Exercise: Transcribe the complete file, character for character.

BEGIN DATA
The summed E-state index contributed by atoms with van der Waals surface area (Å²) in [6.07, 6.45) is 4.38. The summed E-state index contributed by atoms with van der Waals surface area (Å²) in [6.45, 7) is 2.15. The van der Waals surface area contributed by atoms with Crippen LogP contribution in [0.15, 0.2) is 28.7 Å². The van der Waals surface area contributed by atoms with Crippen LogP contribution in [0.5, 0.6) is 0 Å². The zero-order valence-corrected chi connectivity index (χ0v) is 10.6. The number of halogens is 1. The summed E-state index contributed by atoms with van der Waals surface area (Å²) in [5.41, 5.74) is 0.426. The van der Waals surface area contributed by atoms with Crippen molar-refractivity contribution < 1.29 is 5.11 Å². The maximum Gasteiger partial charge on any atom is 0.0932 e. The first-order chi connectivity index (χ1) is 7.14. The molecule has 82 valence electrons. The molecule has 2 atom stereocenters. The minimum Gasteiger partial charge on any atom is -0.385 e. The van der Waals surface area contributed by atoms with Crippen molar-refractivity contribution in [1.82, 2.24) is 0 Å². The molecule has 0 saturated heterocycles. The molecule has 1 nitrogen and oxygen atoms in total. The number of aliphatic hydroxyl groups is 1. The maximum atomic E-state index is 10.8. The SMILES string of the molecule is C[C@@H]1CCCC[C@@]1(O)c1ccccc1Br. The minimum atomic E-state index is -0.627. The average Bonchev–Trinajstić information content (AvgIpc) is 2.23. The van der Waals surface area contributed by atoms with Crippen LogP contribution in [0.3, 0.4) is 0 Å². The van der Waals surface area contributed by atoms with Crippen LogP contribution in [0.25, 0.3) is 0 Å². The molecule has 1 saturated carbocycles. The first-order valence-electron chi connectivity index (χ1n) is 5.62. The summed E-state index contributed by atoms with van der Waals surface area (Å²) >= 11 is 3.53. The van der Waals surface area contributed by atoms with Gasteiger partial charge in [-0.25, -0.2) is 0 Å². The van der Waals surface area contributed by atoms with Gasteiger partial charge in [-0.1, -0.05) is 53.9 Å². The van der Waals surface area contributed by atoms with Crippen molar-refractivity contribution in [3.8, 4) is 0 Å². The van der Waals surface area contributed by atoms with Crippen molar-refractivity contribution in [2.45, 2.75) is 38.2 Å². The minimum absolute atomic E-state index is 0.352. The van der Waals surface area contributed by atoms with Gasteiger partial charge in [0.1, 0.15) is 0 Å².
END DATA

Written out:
The summed E-state index contributed by atoms with van der Waals surface area (Å²) in [6.07, 6.45) is 4.38. The summed E-state index contributed by atoms with van der Waals surface area (Å²) in [6.45, 7) is 2.15. The van der Waals surface area contributed by atoms with Crippen LogP contribution in [0.15, 0.2) is 28.7 Å². The van der Waals surface area contributed by atoms with Crippen LogP contribution in [0.5, 0.6) is 0 Å². The zero-order valence-corrected chi connectivity index (χ0v) is 10.6. The number of halogens is 1. The summed E-state index contributed by atoms with van der Waals surface area (Å²) in [5.41, 5.74) is 0.426. The van der Waals surface area contributed by atoms with Crippen molar-refractivity contribution < 1.29 is 5.11 Å². The maximum Gasteiger partial charge on any atom is 0.0932 e. The first-order chi connectivity index (χ1) is 7.14. The molecule has 82 valence electrons. The molecule has 2 atom stereocenters. The minimum Gasteiger partial charge on any atom is -0.385 e. The van der Waals surface area contributed by atoms with Crippen molar-refractivity contribution in [1.82, 2.24) is 0 Å². The molecule has 0 saturated heterocycles. The molecule has 1 nitrogen and oxygen atoms in total. The number of aliphatic hydroxyl groups is 1. The maximum atomic E-state index is 10.8. The SMILES string of the molecule is C[C@@H]1CCCC[C@@]1(O)c1ccccc1Br. The minimum atomic E-state index is -0.627. The average Bonchev–Trinajstić information content (AvgIpc) is 2.23. The van der Waals surface area contributed by atoms with Crippen LogP contribution in [0.3, 0.4) is 0 Å². The van der Waals surface area contributed by atoms with Crippen LogP contribution in [0.25, 0.3) is 0 Å². The molecule has 1 saturated carbocycles. The first-order valence-electron chi connectivity index (χ1n) is 5.62. The summed E-state index contributed by atoms with van der Waals surface area (Å²) >= 11 is 3.53. The van der Waals surface area contributed by atoms with Gasteiger partial charge in [-0.25, -0.2) is 0 Å². The van der Waals surface area contributed by atoms with Gasteiger partial charge in [-0.1, -0.05) is 53.9 Å². The van der Waals surface area contributed by atoms with Crippen molar-refractivity contribution in [3.8, 4) is 0 Å². The van der Waals surface area contributed by atoms with Crippen molar-refractivity contribution in [2.45, 2.75) is 38.2 Å². The minimum absolute atomic E-state index is 0.352. The van der Waals surface area contributed by atoms with Gasteiger partial charge in [0.1, 0.15) is 0 Å².